In Living Color: Revolution at L'Osservatore
Yet for the first time in its 147-year history, a non-commemorative edition of L'Osservatore Romano hit the stands in color. It's just the latest change by new editor Gian Maria Vian to re-brand the papal paper, which had become perceived in recent years as dour and far from the realm of newsmaking.
Lest anyone think otherwise, Vian's revolution comes on orders from above:
Other changes include more articles by women - a specific request by the Pope - more international cover, and a more reader-friendly layout and typeface.
"The newspaper had to be renewed," said Vian, who has worked as a historian, journalist and university professor.
"The Pope asked me for a more international scope, more attention to other churches and religions, including non-Catholic ones, and more female by-lines," he said.
Indeed, while the front page of Sunday's edition led with a speech by the Pope to Rome seminarians, it also included an article on the latest suicide bombings in Iraq and an editorial about the future of that country.
The second page had news stories from Kabul, Cairo, the United Nations, Madrid and even an article from New York about Microsoft's $45bn bid to buy Yahoo!, a novelty for a newspaper that hardly ever ran economic or business stories.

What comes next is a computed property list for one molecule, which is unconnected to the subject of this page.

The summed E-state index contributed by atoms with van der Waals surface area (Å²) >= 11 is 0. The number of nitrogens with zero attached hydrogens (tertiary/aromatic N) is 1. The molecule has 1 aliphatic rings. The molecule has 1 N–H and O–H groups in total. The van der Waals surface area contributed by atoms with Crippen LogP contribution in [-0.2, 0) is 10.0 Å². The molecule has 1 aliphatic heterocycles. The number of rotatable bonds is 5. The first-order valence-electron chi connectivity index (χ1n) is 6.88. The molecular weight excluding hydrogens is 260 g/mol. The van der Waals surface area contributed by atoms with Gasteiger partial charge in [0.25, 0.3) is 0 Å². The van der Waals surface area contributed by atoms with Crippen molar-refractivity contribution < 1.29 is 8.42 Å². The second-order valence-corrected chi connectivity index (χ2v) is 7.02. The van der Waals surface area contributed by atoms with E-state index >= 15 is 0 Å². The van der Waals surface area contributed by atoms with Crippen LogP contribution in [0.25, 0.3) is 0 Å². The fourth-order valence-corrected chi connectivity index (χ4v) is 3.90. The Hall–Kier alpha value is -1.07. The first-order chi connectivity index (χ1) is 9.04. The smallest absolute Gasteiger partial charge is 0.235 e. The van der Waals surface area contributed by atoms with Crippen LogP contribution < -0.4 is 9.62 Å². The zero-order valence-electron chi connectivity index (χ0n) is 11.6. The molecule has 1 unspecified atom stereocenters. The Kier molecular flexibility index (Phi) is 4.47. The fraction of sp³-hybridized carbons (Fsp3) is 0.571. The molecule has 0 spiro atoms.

Inside was a long interview with Rome's chief rabbi.
A "news-junkie" once given to offering long interviews in print, B16 previewed his blueprint for his paper in a November 2006 speech to the editors of Italy's Catholic press.
"The newspaper's editorial line is a lot more independent than most people think," said Vian, who added that only a few articles about international relations were vetted by the Secretariat of State, the Vatican's diplomatic department.
"Certainly, we reflect the point of view of the Holy See, that's obvious. But we are a newspaper. We are not an official bulletin," he said.
"Your weeklies," he said, "are rightly described as the 'people's papers,' for they keep in touch with the events and life of local persons and pass on the popular traditions and rich cultural and religious patrimony of your towns and cities."
"Continue to be 'papers of the people and among the people,'" the pontiff added, "training grounds for comparison and loyal discussion among different opinions so as to encourage authentic dialogue, indispensable for the growth of both civil and ecclesial communities."
While the Secretary of State Cardinal Tarcisio Bertone spontaneously announced some months ago that the paper would, in its entirety, be available online within short order, that hasn't yet come to pass.
L'Osservatore publishes daily in Italian, and weekly in English, Spanish, German and French. A monthly edition in Polish was instituted by John Paul II.
One thing likely to make its pages later this week: a high-level Vatican conference on femininity to commemorate the 20th anniversary of Mulieris dignitatem.